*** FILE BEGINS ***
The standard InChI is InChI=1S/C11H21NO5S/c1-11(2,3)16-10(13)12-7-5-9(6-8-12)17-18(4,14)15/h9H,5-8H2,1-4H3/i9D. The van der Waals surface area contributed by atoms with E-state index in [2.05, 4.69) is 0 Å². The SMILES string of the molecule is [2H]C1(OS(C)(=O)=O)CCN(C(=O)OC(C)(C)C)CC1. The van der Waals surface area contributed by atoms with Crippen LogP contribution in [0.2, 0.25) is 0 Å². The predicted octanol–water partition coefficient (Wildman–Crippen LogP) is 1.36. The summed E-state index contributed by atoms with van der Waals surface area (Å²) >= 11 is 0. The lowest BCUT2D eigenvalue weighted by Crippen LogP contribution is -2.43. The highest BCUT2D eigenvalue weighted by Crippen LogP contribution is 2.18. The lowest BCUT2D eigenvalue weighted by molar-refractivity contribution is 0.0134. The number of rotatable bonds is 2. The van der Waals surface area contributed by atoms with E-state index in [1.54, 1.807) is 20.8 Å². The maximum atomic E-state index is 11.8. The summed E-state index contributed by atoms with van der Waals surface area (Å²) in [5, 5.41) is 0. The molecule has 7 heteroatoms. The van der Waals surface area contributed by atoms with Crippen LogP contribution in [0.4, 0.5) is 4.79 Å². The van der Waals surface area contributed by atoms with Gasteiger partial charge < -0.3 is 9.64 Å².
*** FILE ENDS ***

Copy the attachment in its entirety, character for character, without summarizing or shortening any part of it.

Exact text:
The standard InChI is InChI=1S/C11H21NO5S/c1-11(2,3)16-10(13)12-7-5-9(6-8-12)17-18(4,14)15/h9H,5-8H2,1-4H3/i9D. The van der Waals surface area contributed by atoms with E-state index in [2.05, 4.69) is 0 Å². The SMILES string of the molecule is [2H]C1(OS(C)(=O)=O)CCN(C(=O)OC(C)(C)C)CC1. The van der Waals surface area contributed by atoms with Crippen LogP contribution in [0.2, 0.25) is 0 Å². The predicted octanol–water partition coefficient (Wildman–Crippen LogP) is 1.36. The summed E-state index contributed by atoms with van der Waals surface area (Å²) >= 11 is 0. The lowest BCUT2D eigenvalue weighted by Crippen LogP contribution is -2.43. The highest BCUT2D eigenvalue weighted by Crippen LogP contribution is 2.18. The lowest BCUT2D eigenvalue weighted by molar-refractivity contribution is 0.0134. The number of rotatable bonds is 2. The van der Waals surface area contributed by atoms with E-state index in [1.54, 1.807) is 20.8 Å². The maximum atomic E-state index is 11.8. The summed E-state index contributed by atoms with van der Waals surface area (Å²) in [5, 5.41) is 0. The molecule has 7 heteroatoms. The van der Waals surface area contributed by atoms with Crippen LogP contribution in [0.4, 0.5) is 4.79 Å². The van der Waals surface area contributed by atoms with Gasteiger partial charge < -0.3 is 9.64 Å².